We are aware that the pre-service and in-service teachers who should benefit from the book will need a certain level of academic literacy in both English and Education to read it, and that it may in parts be a stretch for native Chinese speaking teachers educated in a Chinese system. But we know that many of the newer native speaking teachers are doing initial or on-going professional training in our universities and they will be able to handle the demands of reading it. We hope they will find it illuminating to see their language and their teaching as we see it – not so they will laminate what they do with our ways, but so they will see more clearly the field they are working in and can then design effective ways to act, and that they will maintain and develop dialogue with us.

What are you impressions of Chinese teaching in the UK and how do they differ from Chinese teaching in Australia?

This is an interesting topic and one I hope to know a great deal more about after my visit to the UK in June of this year. At present I have to say my knowledge is very patchy. On the whole there have not been many conference papers or journal articles on Chinese in the UK, especially not about school learning, although there has been some terrific work done on heritage/Chinese background learners and more going on. I have also read reports on the national UK Chinese scene from as far back as 2007. The strong similarities with the situation in Australia are the generally low level of public interest in students pursuing the study of any language through to university level; the dampening effect on classroom second language learners of being in class with, and competing in exams with, huge numbers of competent home language speakers of Chinese; and the lack of knowledgeable, dedicated training in teaching Chinese for teacher candidates (compared with, say, French or EAL). Another similarity is that, like us, compared to other languages, the UK has few L2 speaking teachers of Chinese in its schools. Two differences that I think exist between the UK and Australian scenes are, firstly, the greater number of teachers of Chinese in the UK who are not Mainlanders, and indeed, may not even be L1 speakers of Putonghua; and, secondly, I suspect, a lack of the regional immediacy of China and Chinese people and language that we have in Australia.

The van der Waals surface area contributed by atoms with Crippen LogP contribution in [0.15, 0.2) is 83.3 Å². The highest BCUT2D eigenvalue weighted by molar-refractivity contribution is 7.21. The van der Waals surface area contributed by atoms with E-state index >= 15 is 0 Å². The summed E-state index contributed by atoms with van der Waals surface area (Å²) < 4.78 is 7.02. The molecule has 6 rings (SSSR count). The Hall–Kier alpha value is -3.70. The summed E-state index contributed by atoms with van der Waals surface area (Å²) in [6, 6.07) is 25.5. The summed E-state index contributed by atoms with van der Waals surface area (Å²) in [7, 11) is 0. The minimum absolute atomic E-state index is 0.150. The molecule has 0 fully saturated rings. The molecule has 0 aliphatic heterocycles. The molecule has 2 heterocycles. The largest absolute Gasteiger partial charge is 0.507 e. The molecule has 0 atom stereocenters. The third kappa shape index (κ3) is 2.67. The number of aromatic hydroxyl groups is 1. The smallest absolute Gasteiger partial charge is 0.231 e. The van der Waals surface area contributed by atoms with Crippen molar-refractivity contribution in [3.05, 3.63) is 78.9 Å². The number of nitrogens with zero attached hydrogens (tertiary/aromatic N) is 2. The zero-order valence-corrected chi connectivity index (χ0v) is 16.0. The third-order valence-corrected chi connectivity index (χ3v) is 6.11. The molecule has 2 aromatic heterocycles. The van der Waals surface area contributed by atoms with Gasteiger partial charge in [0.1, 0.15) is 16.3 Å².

Thank-you Dr. Orton